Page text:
MUMBAI: After publishing a controversial column on voting rights for Muslims in its mouthpiece ‘Saamna’, Shiv Sena, jointly ruling Maharashtra with Bharatiya Janata Party (BJP) has featured another provoking article claiming that minorities needed to stick to ‘family planning’ as the ‘growing population of Muslims and Christians has become a threat to Hindus’.
Backing similar remarks made by Sadhvi Deva Thakur, a leader of right-wing organization Hindu Mahasabha recently which led to a huge outrage, it objects words like ‘sterilization’ and ‘nasbandi’ and says that it prefers ‘family planning’.
The Sadhvi had called for an ‘emergency’ to force ‘Muslims and Christians to undergo sterilisation (nasbandi) so that they can’t increase their numbers’.
“What she meant was family planning...She should not have uttered the word ‘nasbandi’. But family planning and population control are one and the same thing,” Shiv Sena said in its editorial. It further added that, “even stray dogs cannot be sterilized forcefully, as Maneka Gandhi is standing up for them. But stray dogs later bite people.”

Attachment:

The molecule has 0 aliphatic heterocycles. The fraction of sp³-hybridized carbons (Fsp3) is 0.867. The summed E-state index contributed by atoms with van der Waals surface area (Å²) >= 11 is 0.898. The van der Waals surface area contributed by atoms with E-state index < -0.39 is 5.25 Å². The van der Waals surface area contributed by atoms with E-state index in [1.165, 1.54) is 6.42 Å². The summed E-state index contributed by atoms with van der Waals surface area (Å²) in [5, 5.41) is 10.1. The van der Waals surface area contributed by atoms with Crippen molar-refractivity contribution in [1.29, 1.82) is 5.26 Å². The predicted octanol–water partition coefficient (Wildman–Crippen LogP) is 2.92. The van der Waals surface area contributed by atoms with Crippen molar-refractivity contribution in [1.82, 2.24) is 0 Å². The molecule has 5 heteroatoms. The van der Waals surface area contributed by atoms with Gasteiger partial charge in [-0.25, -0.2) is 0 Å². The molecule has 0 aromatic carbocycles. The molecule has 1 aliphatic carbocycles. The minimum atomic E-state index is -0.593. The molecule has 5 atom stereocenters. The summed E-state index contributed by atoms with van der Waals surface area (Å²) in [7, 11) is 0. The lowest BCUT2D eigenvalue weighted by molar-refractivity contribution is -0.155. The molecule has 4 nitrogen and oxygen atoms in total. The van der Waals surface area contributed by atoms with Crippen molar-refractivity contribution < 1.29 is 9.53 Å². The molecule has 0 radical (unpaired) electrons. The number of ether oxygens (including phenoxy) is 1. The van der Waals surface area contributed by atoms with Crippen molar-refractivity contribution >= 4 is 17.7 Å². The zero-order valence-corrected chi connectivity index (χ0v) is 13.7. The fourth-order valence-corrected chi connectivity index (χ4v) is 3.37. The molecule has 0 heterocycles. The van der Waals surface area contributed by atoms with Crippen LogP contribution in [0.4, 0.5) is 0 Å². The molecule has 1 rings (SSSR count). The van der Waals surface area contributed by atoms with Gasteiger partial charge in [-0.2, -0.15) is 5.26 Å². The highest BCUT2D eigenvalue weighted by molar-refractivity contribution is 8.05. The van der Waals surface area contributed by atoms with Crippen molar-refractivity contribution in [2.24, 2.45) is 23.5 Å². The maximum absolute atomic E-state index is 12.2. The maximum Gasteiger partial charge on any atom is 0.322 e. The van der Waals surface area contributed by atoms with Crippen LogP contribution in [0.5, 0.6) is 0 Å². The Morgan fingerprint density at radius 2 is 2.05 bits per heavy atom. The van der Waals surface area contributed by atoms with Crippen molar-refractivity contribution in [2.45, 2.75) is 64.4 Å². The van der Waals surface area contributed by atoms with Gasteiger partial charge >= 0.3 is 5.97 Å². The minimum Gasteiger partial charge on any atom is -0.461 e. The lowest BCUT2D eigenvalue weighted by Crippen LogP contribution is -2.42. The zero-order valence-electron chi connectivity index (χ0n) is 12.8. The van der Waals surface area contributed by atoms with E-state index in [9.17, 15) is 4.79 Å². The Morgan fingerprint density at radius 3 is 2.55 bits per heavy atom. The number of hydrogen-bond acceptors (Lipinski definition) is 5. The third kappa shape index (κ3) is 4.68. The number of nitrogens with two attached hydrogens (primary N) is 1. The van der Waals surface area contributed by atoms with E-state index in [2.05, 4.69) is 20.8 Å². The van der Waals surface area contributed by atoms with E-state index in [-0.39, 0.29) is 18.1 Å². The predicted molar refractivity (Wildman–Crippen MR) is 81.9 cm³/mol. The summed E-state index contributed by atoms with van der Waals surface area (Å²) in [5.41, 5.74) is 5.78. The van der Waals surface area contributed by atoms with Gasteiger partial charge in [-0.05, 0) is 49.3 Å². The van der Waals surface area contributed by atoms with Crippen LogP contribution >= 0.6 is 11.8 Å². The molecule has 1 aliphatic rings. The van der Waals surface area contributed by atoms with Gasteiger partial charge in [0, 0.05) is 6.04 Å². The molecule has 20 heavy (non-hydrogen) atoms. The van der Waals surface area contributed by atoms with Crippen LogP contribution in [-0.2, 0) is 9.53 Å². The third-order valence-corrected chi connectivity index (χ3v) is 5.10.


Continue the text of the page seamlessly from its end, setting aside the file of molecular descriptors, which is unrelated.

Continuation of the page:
Advocating smaller families for Muslims to stay ‘happy and healthy’, it said, “When we raise the demand for performing ‘nasbandi’ - sorry, family planning - it is in the best interests of the country and the Muslim community... With family planning, they will be able to feed and educate the children and live better lives...”
The Shiv Sena also slammed the Samajwadi Party leader Azam Khan for his recent comments on Muslims. Khan had stated that Muslims are poor and therefore, they produce more kids. “We are wasting time engaging in a useless debate on ‘nasbandi’ versus ‘family planning’... If nothing else, the Muslim leaders can at least sterilise their communal ideology and save the country,” the editorial mentions, taking a jibe at Khan.
Sanjay Raut of Shiv Sena had sparked a massive controversy on Sunday by saying in a column that Muslims in the country were being used for vote bank politics and that revoking their voting rights would resolve their problems.
Following the country-wide criticism, Saamna’s Executive Editor and a Member of Parliament, Raut explained that he was ‘misunderstood’.